As many UK factories face unprecedented demand, Gregg Wallace catches up with some of the factory workers who are toiling around the clock to make sure our cupboards are stocked.
The coronavirus crisis has created intense pressure on many of our nation's factories; in just one week in March, British families spent an extra billion pounds on their grocery shopping. This new series celebrates some of the behind-the-scenes heroes who are working around the clock in our factories to ensure that our cupboards at home are kept stocked.
Over five years of filming Inside the Factory, Gregg Wallace has visited 37 factories. He understands the extraordinary processes and people it normally takes to keep Britain supplied with household essentials. Now he's catching up with some of them to find out how they're adapting at this time of unprecedented demand.
In episode three, Gregg reconnects with the Walkers crisps factory in Leicester, the largest crisp factory in the world, which he visited back in 2016. We Brits love a snack, and when the coronavirus crisis hit, sales of packet treats rose by 32% as shoppers spent more than £63 million in just one week. Responding to the surge in demand the factory made big changes to their production, sending out an extra 1,000 pallet loads of crisps every 24 hours.
Throughout the episode, Gregg looks back over the whole production process from 2016. First he followed 27 tonnes of potatoes from a farm in Hampshire to the crisp factory, where they were peeled, sliced and fried. Gregg put his taste buds to the test joining a team of ‘supertasters’, and once the crisps were flavoured he finally watched them being put into bags in one of the craziest factory rooms he had ever seen, where over 100 machines filled hundreds of thousands of bags every hour. Also back in 2016, Cherry Healey discovered the secrets of perfect crisp potatoes, and historian Ruth Goodman investigated who really invented the crisp; was it the Americans, as is often cited, or in fact the British?
Today, Gregg is self-isolating at home with his family, so he catches up with some of the factory workers via video calls to find out how they're coping in these extraordinary circumstances. He speaks to factory manager Carl Lewis, who reveals that, in order to keep up with demand, they’re making big changes to their output, switching away from the single packs you would normally buy in pubs and cafes to 90% of production now delivering the larger multi-packs sold in supermarkets. This has meant some conveyors and control systems have had to be reconfigured, so it’s been non-stop change at the factory.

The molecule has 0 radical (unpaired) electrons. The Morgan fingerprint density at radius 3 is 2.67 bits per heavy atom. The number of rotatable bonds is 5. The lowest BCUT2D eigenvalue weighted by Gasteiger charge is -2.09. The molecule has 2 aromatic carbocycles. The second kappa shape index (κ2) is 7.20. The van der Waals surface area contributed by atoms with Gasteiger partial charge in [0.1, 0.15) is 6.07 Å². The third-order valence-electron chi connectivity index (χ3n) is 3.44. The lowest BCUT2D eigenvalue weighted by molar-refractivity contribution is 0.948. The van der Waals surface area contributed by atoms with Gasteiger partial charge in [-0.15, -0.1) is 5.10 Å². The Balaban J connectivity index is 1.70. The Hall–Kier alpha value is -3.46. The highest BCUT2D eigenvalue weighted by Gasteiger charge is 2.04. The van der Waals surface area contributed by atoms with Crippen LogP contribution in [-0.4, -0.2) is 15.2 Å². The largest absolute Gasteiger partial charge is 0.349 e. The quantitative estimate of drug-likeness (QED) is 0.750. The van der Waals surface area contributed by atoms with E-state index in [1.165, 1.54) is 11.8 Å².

Later in the episode, Carl introduces Gregg via video call to on-site engineer Alex O’Donnell. During the first few weeks of lockdown the team were faced with a faulty potato fryer; a problem which could have meant a loss of up to 20,000 bags of crisps per hour! There followed a tricky repair on a pipe seven meters above ground with a system of scaffolding towers, all while maintaining social distancing; thanks to brilliant and careful teamwork, the machine was back up and running within 24 hours.
Carl also reveals to Gregg a brand-new piece of kit which has helped the team keep the line running during the crisis, and which could revolutionise the way they operate in the future. Carl demonstrates how he uses a special camera headset, so when specialist engineers can’t physically get to site he can give them a virtual tour of the factory floor. Recently to fix a particular issue with a piece of machinery he connected to the supplier of the machine in Seattle along with people in their Dallas and Netherlands offices; together they were able to solve the problem. Carl tells Gregg that he believes many businesses will work differently in the future, and that there are some changes for the good that have come out of the crisis.
Gregg finishes his own virtual catch up with the lockdown factory by speaking to Adele Bright who manages the factory’s massive distribution centre and the extraordinary ‘crisp monorail’, which moves more than five million bags of crisps over the gigantic 37,000-square-metre site every day. Adele reveals they’re shipping out around 50,000 pallets every week compared to the usual 43,000; and are able to process about 135,000 more 24-pack multipacks every day!
Finally, it’s time to say goodbye to Adele and to Gregg’s roving reporter Carl. Gregg signs off with a big thanks to the factory workers on behalf of all 'the crisp munching people of this country'.
Timings (where shown) are from the start of the programme in hours and minutes
|Executive Producer||Lucy Carter|
|Series Producer||Nicola Lafferty|
|Production Company||Voltage TV|
|Executive Producer||Sanjay Singhal|